Presentation on theme: "CH 22: Electric Fields and Gauss’s Law. Every charge generates an Electric Field. Electric Field – Region of influence surrounding any charged object."— Presentation transcript:
CH 22: Electric Fields and Gauss’s Law
Every charge generates an Electric Field. Electric Field – Region of influence surrounding any charged object. Interaction between electric fields results in a force between the sources of the electric fields. Electric Field Lines are used to show direction of the electric field. (electric field lines are used as a means of visualizing the electric field, but there are not really lines emanating from the charge) Positive charges are defined to have electric field lines directed away from the charge (source). Negative charges are defined to have electric field lines directed towards the charge (sink). Electric field lines for a positive charge Electric field lines for a negative charge Electric Field Lines: 1.Can never cross 2.Have a direction denoted by an arrow 3.The number of field lines drawn is proportional to the amount of charge and hence the strength of the electric field generated.
Point Charge Dipole – two opposite charges 3D Dipole Courtesy of NASA Repulsion Attraction Courtesy of UVI
Consider the four field patterns shown. Assuming there are no charges in the regions shown, which of the patterns represent(s) a possible electrostatic field: 1. (a) 2. (b) 3. (b) and (d) 4. (a) and (c) 5. (b) and (c) 6. some other combination 7. None of the above.
Determination of the magnitude and direction of an electric field The magnitude of the electric force is directly related to the strength of the electric field. The direction of the electric force is in the same direction as the electric field when acting on a positive charge. The direction of the force is opposite for a negative charge! F e = qE F e = electric force applied to charge q q = charge within an electric field E = electric field strength Electric fields are vectors and must be dealt with appropriately!!
The electric field strength decreases with distance from the charge creating the electric field in a manner similar to the electric force. } Electric field due to a point charge Vector forms of electric field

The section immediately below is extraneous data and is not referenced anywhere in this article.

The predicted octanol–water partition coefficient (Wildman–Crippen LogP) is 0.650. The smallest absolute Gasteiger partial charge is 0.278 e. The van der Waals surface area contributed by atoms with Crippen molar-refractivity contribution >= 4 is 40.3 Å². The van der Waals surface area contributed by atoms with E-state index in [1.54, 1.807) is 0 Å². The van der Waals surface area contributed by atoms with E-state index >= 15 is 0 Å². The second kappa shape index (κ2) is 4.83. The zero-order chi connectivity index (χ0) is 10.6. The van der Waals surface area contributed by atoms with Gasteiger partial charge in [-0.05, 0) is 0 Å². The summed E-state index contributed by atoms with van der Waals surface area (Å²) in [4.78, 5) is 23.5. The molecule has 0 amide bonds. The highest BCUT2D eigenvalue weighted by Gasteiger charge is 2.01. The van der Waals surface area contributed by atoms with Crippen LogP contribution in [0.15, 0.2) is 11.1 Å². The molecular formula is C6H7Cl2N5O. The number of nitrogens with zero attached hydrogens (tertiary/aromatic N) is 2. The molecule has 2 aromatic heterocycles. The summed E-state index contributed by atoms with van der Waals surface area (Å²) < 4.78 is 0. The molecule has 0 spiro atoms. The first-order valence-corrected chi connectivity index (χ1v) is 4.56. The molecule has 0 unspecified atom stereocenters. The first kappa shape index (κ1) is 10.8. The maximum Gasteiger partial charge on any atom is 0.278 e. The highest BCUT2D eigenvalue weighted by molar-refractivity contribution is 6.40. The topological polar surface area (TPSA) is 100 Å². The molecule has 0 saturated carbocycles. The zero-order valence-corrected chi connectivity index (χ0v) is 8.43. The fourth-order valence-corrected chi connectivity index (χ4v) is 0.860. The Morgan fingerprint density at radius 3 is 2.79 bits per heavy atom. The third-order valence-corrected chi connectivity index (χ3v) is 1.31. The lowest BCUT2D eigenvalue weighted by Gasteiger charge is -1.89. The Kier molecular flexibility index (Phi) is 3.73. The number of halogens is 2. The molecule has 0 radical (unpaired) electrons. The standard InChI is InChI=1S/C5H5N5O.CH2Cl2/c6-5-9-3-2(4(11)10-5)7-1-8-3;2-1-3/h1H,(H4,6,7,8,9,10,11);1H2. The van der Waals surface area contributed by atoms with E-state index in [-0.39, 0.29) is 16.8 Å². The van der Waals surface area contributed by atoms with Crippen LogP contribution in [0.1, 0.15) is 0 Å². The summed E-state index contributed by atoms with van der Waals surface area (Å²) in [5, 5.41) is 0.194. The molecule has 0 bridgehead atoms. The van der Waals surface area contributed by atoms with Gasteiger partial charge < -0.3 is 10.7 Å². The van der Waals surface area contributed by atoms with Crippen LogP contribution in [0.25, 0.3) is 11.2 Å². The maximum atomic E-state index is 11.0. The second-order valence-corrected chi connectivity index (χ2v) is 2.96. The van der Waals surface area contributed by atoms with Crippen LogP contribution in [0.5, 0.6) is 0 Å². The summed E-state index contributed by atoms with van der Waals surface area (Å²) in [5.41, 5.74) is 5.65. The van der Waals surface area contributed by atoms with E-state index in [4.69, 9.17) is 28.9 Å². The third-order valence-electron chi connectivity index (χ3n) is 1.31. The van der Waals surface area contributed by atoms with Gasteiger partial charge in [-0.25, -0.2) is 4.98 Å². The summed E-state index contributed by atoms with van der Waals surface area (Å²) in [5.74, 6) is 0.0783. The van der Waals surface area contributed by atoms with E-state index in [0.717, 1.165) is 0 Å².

Example: A positive 30 C point charge is in an isolated region of space. a)What is the electric field strength at a point P 5 cm from this charge? b)If a negative 20 C charge suddenly appears at a distance of 10 cm from the original charge, what is the electric field strength at point P halfway between the two charges? c)If a small 1 C positive test charge is placed at point P, what is the net force on this test charge? 30 C E1E1 5 cm Left a) P
30 C E1E1 5 cm P b) 5 cm 20 C E2E2 E Left
30 C 5 cm P c) 5 cm 20 C E F 1 C Left
Continuous Charge Distribution Not all charged object have negligible dimensions. The electric field contributions from different parts of the charged object varies with the distance that small part is from the point of interest. Each section does not have to have the same amount of charge. The contribution from each part must be summed to get the net electric field strength q is a small segment of charge E is a small contribution to E dq is an infinitesimal segment of charge dE is an infinitesimal contribution to E
Charge Density We can substitute our small segment of charge dq with a charge distribution relationship. This charge distribution relationship is used to simplify our calculations of the electric field of a continuous object. The charge distribution relationships are usually related to the geometry of the charged object and hence called charge density. Types of charge densities: Volume charge density ( )Surface charge density ( )Linear charge density ( ) Q is the total charge contained within the object dq = dVdq = dAdq = dl